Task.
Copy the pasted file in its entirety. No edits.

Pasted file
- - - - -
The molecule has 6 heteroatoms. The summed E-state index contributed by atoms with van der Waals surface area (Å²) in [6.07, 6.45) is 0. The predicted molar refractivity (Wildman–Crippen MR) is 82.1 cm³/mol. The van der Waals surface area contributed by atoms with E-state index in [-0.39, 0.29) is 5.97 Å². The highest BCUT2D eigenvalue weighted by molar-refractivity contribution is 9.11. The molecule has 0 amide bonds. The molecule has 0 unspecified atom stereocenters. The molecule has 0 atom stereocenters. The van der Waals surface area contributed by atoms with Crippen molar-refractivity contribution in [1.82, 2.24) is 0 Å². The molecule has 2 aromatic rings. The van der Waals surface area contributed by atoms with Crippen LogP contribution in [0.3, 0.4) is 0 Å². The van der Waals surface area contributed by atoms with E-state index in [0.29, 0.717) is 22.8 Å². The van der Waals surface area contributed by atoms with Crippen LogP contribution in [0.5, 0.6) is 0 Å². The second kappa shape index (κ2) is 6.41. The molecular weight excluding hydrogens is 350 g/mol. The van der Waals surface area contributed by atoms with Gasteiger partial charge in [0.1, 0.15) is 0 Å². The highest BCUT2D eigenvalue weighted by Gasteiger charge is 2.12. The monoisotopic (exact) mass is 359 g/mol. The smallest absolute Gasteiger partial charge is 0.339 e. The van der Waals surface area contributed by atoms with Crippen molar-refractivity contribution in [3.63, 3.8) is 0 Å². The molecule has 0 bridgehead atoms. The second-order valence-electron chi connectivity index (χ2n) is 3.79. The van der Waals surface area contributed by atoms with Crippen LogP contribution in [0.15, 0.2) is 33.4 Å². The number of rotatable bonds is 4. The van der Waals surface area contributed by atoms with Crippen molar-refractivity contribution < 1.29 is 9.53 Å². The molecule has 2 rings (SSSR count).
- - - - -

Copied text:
The molecule has 6 heteroatoms. The summed E-state index contributed by atoms with van der Waals surface area (Å²) in [6.07, 6.45) is 0. The predicted molar refractivity (Wildman–Crippen MR) is 82.1 cm³/mol. The van der Waals surface area contributed by atoms with E-state index in [-0.39, 0.29) is 5.97 Å². The highest BCUT2D eigenvalue weighted by molar-refractivity contribution is 9.11. The molecule has 0 amide bonds. The molecule has 0 unspecified atom stereocenters. The molecule has 0 atom stereocenters. The van der Waals surface area contributed by atoms with Crippen molar-refractivity contribution in [1.82, 2.24) is 0 Å². The molecule has 2 aromatic rings. The van der Waals surface area contributed by atoms with Crippen LogP contribution in [0.3, 0.4) is 0 Å². The van der Waals surface area contributed by atoms with E-state index in [0.29, 0.717) is 22.8 Å². The van der Waals surface area contributed by atoms with Crippen LogP contribution in [0.5, 0.6) is 0 Å². The second kappa shape index (κ2) is 6.41. The molecular weight excluding hydrogens is 350 g/mol. The van der Waals surface area contributed by atoms with Gasteiger partial charge in [0.1, 0.15) is 0 Å². The highest BCUT2D eigenvalue weighted by Gasteiger charge is 2.12. The monoisotopic (exact) mass is 359 g/mol. The smallest absolute Gasteiger partial charge is 0.339 e. The van der Waals surface area contributed by atoms with Crippen molar-refractivity contribution in [3.63, 3.8) is 0 Å². The molecule has 0 bridgehead atoms. The second-order valence-electron chi connectivity index (χ2n) is 3.79. The van der Waals surface area contributed by atoms with Crippen LogP contribution in [0.15, 0.2) is 33.4 Å². The number of rotatable bonds is 4. The van der Waals surface area contributed by atoms with Crippen molar-refractivity contribution < 1.29 is 9.53 Å². The molecule has 2 rings (SSSR count).